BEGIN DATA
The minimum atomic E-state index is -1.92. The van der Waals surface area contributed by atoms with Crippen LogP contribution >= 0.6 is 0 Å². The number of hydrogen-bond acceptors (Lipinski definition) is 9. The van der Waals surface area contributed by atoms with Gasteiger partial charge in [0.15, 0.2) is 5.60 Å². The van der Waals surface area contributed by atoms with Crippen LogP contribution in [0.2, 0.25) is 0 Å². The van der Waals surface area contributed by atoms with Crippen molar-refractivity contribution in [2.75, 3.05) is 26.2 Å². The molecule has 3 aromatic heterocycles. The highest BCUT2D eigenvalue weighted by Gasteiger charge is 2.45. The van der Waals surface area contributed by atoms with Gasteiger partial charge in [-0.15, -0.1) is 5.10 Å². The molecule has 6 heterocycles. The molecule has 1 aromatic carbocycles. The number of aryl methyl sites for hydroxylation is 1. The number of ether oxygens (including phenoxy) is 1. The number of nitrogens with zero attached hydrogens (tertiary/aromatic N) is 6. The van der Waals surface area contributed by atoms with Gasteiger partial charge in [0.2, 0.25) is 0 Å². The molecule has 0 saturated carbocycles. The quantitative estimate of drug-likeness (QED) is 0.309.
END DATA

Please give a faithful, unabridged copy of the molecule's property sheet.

The minimum atomic E-state index is -1.92. The van der Waals surface area contributed by atoms with Crippen LogP contribution >= 0.6 is 0 Å². The number of hydrogen-bond acceptors (Lipinski definition) is 9. The van der Waals surface area contributed by atoms with Gasteiger partial charge in [0.15, 0.2) is 5.60 Å². The van der Waals surface area contributed by atoms with Crippen LogP contribution in [0.2, 0.25) is 0 Å². The van der Waals surface area contributed by atoms with Crippen molar-refractivity contribution in [2.75, 3.05) is 26.2 Å². The molecule has 3 aromatic heterocycles. The highest BCUT2D eigenvalue weighted by Gasteiger charge is 2.45. The van der Waals surface area contributed by atoms with Gasteiger partial charge in [-0.15, -0.1) is 5.10 Å². The molecule has 6 heterocycles. The molecule has 1 aromatic carbocycles. The number of aryl methyl sites for hydroxylation is 1. The number of ether oxygens (including phenoxy) is 1. The number of nitrogens with zero attached hydrogens (tertiary/aromatic N) is 6. The van der Waals surface area contributed by atoms with Gasteiger partial charge in [0.2, 0.25) is 0 Å². The molecule has 0 saturated carbocycles. The quantitative estimate of drug-likeness (QED) is 0.309.